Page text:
My brother write a blog entry yesterday about home networking and powerline technology. And without knowing, he’s actually commenting on a subject dear to my professional heart.
My company produces very nice DRT (digital television recorder / PVR) products, some of the best in the industry (so the man from Sony tells me). We are really trying to lead the industry when it comes to this product range and my job is to help influence that. It is my feeling, and that of many others, that there will be a consumer device, probably in the lounge, probably grown out of a DTR product and probably it will extend it’s reach well beyond the lounge. My first hope is to secure support for DLNA, this technology makes it easy for network connected devices to share resources or control each other. From a media point of view this means that content can be streamed from one device to another without complex user intervention.
Power line technology is a lovely idea, unfortunately from a manufacturers perspective to integrate it into a product is very expensive. The cost of the module is easily more than the cost of an HD decoder chipset. This means that I struggle to justify putting it into a product when I know that the majority of consumers will never actually use the technology. I am also a bit dubious about putting signals over wires that weren’t designed to handle them, the mains in the UK is about 240V at 50Hz, the cable is designed for that and works well enough. But when you start putting complex noise signals at wide bandwidth over them you are going to have some effect at some point. Powerline delivered broadband already has a huge objection from the HAM radio groups and radio astronomy groups, thousands of low cost PLT home devices can’t be much better (even if they are lower power).
We are however striving to add ethernet ports to as many products as possible and we are working on some decent software to exploit it to the full. I do conceed however using these plug adaptors could be an easy way to avoid the fact that wireless never delivers even close to it’s stated bandwidths and most consumers don’t want to rewire their house for Cat-5e/6. Although remember that current electrical installation requirements in the UK now often require a professional electrician to do the install otherwise you can’t sell your house.
A lovely article in the Guardian newspaper starts with:
"A quarter of Freeview households in Wales and Northern Ireland – and a fifth in the Meridian and Anglia regions of England – will not have full access to the digital terrestrial TV channels after analogue switchoff, according to media regulator Ofcom"
I attend a large number of meetings where this subject is covered. Yes, quite a few people won’t get all the muxes, but that is for those commercial channels to decide if they want that extra coverage (much like it is their choice to exist or not). The three core ‘PSB’ muxes will be available to nearly everyone who currently receives a TV signal, and in many cases reception may be improved after switch-over.
An excellent example of sensationalist journalism based on selective statistics interpretation. So, after switch off people will have more services, but because of logistical reasons not all of the possible channels. However that’s not good enough for some people and they feel it’s their god given right to watch shopping channels.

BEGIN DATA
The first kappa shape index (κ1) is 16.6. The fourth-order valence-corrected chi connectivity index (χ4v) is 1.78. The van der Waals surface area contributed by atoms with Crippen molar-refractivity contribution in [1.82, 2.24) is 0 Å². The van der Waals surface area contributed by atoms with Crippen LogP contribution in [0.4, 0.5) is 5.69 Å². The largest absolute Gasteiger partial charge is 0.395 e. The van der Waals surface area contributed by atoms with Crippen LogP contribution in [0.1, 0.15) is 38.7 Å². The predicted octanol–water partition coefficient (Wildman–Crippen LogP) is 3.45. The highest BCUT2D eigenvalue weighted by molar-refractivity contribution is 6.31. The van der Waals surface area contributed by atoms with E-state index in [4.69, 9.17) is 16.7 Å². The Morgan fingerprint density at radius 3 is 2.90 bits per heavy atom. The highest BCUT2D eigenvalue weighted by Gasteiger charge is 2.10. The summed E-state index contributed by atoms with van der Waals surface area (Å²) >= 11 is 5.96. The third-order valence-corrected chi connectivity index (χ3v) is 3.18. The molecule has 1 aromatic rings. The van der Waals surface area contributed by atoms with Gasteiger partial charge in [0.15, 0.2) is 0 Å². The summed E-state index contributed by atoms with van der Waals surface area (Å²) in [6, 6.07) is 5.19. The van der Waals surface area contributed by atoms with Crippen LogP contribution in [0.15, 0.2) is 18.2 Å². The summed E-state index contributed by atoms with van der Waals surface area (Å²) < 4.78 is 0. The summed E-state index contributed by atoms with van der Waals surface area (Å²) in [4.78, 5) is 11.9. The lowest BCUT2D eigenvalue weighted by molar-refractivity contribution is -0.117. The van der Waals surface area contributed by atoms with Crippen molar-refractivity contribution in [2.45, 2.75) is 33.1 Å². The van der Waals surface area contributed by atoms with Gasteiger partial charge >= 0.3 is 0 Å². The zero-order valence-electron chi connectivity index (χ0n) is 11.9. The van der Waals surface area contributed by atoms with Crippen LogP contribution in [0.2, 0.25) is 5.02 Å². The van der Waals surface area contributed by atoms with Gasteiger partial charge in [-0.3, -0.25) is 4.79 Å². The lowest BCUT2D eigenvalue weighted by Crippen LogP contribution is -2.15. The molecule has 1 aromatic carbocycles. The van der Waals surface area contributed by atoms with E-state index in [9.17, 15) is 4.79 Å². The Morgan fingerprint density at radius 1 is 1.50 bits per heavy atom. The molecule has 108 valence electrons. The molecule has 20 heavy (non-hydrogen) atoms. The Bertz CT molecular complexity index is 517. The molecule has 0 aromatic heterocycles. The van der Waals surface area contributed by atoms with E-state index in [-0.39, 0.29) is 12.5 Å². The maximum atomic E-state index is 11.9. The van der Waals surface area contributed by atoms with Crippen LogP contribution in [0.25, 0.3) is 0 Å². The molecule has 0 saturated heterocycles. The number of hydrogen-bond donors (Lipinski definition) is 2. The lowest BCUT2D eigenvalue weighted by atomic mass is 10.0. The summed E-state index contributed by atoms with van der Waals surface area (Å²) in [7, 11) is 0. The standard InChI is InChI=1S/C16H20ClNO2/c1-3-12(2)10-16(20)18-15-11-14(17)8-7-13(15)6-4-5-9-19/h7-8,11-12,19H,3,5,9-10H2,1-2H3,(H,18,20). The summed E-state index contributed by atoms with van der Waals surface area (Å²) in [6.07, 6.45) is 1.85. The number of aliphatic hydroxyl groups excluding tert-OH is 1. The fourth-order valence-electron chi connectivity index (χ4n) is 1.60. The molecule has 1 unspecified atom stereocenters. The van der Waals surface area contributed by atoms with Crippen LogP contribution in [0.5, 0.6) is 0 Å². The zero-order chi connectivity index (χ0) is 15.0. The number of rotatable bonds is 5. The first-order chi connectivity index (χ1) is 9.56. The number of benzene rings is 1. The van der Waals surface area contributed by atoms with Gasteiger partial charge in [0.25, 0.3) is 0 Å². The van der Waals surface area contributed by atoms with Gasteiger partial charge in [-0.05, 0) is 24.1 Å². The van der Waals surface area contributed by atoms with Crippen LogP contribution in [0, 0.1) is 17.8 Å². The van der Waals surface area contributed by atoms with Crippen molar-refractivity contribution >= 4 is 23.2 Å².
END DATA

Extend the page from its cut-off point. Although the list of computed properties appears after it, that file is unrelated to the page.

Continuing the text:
One thing that this doesn’t take into account is current research work which could help in the long run such as same-channel COFDM repeaters which could be wind or solar powered to fill in coverage and there will be more options in the next few years. Not to mention that satellite services are soon to be even more accessible to a wider range of consumers due to the opening up of competition in the market place.
Please save me from this world of head-line grabbing journalism… to paraphrase the classic line: "Lies, Damn Lies and Journalism."
Thanks to my brother for spotting that the comment section of my site didn’t work. Hope I’ve fixed it, darn SEF module was doing too good a job and the Comment module had a stray ./ a mixture for disaster.
In response to a blog entry by Euan Semple :
Since I have moved jobs my relative profile has increased, through press releases and now because I have stuck my oar in on DigitalSpy to correct some speculation about my companies future products.
I have always been a prolific tart when it comes to socialising (especially on-line), but recently I was ‘found’ on Facebook by someone who is an avid user of our products. I decided that, although this person is known to me, I would deny this ‘friend’ request just because by many measures I don`t actually know them.
Euan and I have met only very rarely in person and in our previous lives interacted on-line as part of his now famous community at the BBC. This makes me comfortable considering hm one of the loose social network of on-line friends that I have, but without some personal connection or professional relationship, if the association is too loose I don’t feel I can ‘friend’ someone.
I invite comment…
At the risk of angering over-enthusiastic people with a lack of sense of humour:
I was thinking about the Holy PVR today, if in doubt about what to watch you can ask the PVR: "WWJD?"
Early attempts invoked the Anti-Christ and it recorded excessive amounts of "Ant & Dec ".
So, I have a dekiwiki I use for some purpose or another, I wanted it to be used via https to ensure security (just general paranoia). That was fine to implement, however it needed authentication otherwise whats the point! So, I sat down and tried to figure out how to authenticate Apache2 against a MySQL database. There are lots of tools to do this, but luckily for me none of them work with Dekiwiki because the site doesn't store it's password in any normal way.
Continue reading “DekiWiki apache2 authentication against MySQL”